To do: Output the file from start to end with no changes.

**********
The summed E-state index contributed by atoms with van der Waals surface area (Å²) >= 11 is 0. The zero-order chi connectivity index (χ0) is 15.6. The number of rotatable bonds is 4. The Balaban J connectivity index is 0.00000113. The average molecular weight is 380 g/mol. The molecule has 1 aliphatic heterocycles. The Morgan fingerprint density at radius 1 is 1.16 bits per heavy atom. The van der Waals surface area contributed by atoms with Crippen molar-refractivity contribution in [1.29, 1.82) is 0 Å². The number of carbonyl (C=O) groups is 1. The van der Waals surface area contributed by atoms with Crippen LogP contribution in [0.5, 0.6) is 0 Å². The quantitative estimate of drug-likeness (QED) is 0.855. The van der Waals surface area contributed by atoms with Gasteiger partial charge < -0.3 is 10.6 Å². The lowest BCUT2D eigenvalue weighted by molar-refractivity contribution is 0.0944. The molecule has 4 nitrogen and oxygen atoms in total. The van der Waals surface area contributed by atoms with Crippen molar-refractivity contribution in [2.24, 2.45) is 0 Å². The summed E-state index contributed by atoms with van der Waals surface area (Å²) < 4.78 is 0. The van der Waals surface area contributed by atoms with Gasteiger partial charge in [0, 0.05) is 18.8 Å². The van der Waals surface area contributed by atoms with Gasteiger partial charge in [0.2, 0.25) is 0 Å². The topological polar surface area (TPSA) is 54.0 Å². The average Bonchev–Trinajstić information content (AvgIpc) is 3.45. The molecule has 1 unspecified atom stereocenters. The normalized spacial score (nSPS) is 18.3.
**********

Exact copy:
The summed E-state index contributed by atoms with van der Waals surface area (Å²) >= 11 is 0. The zero-order chi connectivity index (χ0) is 15.6. The number of rotatable bonds is 4. The Balaban J connectivity index is 0.00000113. The average molecular weight is 380 g/mol. The molecule has 1 aliphatic heterocycles. The Morgan fingerprint density at radius 1 is 1.16 bits per heavy atom. The van der Waals surface area contributed by atoms with Crippen molar-refractivity contribution in [1.29, 1.82) is 0 Å². The number of carbonyl (C=O) groups is 1. The van der Waals surface area contributed by atoms with Crippen LogP contribution in [0.5, 0.6) is 0 Å². The quantitative estimate of drug-likeness (QED) is 0.855. The van der Waals surface area contributed by atoms with Gasteiger partial charge < -0.3 is 10.6 Å². The lowest BCUT2D eigenvalue weighted by molar-refractivity contribution is 0.0944. The molecule has 4 nitrogen and oxygen atoms in total. The van der Waals surface area contributed by atoms with Crippen molar-refractivity contribution in [2.24, 2.45) is 0 Å². The summed E-state index contributed by atoms with van der Waals surface area (Å²) < 4.78 is 0. The van der Waals surface area contributed by atoms with Gasteiger partial charge in [0, 0.05) is 18.8 Å². The van der Waals surface area contributed by atoms with Gasteiger partial charge in [0.2, 0.25) is 0 Å². The topological polar surface area (TPSA) is 54.0 Å². The average Bonchev–Trinajstić information content (AvgIpc) is 3.45. The molecule has 1 unspecified atom stereocenters. The normalized spacial score (nSPS) is 18.3.